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Fall is here, bringing with it cooling temperatures splashes of color on trees, and a bounty of red, orange, yellow, and purple at the farmers markets. Due to the changing weather, now is the perfect time to prepare yourself for cold and flu season. People who get the flu are those with weakened immune systems. So instead of waiting around to get sick, use this time to build up your immunity. How?

Start by examining your daily diet. Is it loaded with sugar, high fructose corn syrup (HFCS), and processed junk food? If so, then you are suppressing your immunity. Sugar lowers your natural killer (NK) white blood cells. These cells fight invaders such as viruses and bacteria. Sugar also inhibits the body from absorbing Vitamin C, which is a crucial component of a healthy immune system. HFCS, over loads the liver and leaves it unable to filter out harmful toxins. Processed foods are stripped of vitamins and minerals, and/or have synthetic vitamins added. These empty calories don’t support a healthy immune system, and they put an additional burden on your digestion, liver, and kidneys. Basically these denatured foods break the body down instead of building it up.

Eating a variety of brightly colored seasonal fruits and vegetables increases your antioxidant intake. Various colors contain a variety of phyto (from plants) nutrients. For example, orange and yellow produce is loaded with beta-carotene and vitamin C, both of which are important for immunity. The blues and purples contain anthocyanins, which act as powerful antioxidants that protect cells from damage. The best way to get all the benefits is pack your plate with color, every day.

There are many herbs and supplements that are beneficial for your immune system. Many medicinal mushrooms, such as shitake, reishi, agarikon, turkey tail, and maitake increase NK cells. Elderberry is an old folk remedy that we now know prevents viruses from replicating by coating and puncturing the viral cell walls. Garlic is not only tasty, it’s a potent anti-microbial. If your stomach can tolerate it, you can eat it raw when you feel a cold coming on. If not, it’s available in capsules and tinctures.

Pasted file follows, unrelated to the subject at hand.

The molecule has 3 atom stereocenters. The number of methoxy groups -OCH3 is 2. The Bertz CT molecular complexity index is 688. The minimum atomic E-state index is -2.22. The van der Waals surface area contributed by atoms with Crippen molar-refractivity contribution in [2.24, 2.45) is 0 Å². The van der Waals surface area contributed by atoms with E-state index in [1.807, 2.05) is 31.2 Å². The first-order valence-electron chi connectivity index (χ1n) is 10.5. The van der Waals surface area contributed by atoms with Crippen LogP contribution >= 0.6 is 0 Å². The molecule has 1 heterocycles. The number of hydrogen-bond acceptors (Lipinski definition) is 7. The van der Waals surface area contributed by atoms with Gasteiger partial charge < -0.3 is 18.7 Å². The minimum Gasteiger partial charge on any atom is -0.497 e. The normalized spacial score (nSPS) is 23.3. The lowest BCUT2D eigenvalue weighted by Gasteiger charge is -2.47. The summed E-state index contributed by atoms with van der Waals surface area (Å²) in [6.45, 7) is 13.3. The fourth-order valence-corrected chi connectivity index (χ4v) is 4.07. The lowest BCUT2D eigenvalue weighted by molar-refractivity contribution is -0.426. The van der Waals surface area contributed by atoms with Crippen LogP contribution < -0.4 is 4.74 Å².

Herbal teas are comforting during colder temperatures and are one more layer of protection for your system. My favorite tea purveyor is Traditional Medicinals. They make potent herbal blends, including Breathe Easy, which contains Chinese herbs, eucalyptus, and licorice and is excellent for clearing congestion. They make a full line of cold care teas too. You can also use bulk herbs, and make your own concoctions.  Try slippery elm, for  soothing sore throats and Echinacea to support overall immunity.

Also, make sure to take time out for relaxation. When the body is under stress it weakens our immunity. Take a hot bath with Epsom salt and lavender oil, walk, read, or just take a few minutes each day for yourself.

These are just some of the possibilities for taking care of your self during the upcoming cold and flu season. Before you load up on over-the-counter drugs and medications at the first sign of the sniffles, first try supporting your body naturally.

Here is a seriously immune-boosting soup recipe that is perfect for cold days, whether you have the sniffles or just want to prevent them.  Astragalus has been used in Chinese medicine for thousands of years and helps the body adapt to stress, is antibacterial and anti-inflammatory. Burdock root is a blood purifier and dandelion detoxifies the liver and kidneys.  Miso is packed with probiotics (benefical bacteria) which support digestion and immunity. To your health!

delicious immune boosting soup

1 ounce dried astragalus root

4 ounces fresh dandelion root, thinly sliced (or 2 ounces dried)

4 ounces fresh burdock root, thinly sliced (or 2 ounces dried)

1 tablespoon grated fresh gingerroot

1 tablespoon dried kelp, dulse, or other sea vegetable

2 tablespoons ghee or coconut oil

1 medium-size onion, chopped

1 bunch kale or collard greens, chopped

8-10 medium-size fresh shiitake mushrooms

2 to 3 cloves garlic, minced

1/2 cup fresh miso paste

directions: Bring 3 quarts of water to a boil and reduce heat. Add astragalus, dandelion, burdock, ginger, and sea vegetable;  stir well, cover and simmer for 45 minutes to an hour. Strain, return broth to pot, and keep over medium heat. In a saute pan, heat oil over medium heat; add onion and mushrooms, and kale saute until tender. Add garlic; saute for a few more minutes, and then add entire mixture to broth. Turn off heat and stir in miso paste.

Recipe adapted from: From Body + Soul, November/December 2006


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18 Responses to “fall into health”

  1. Louise Edington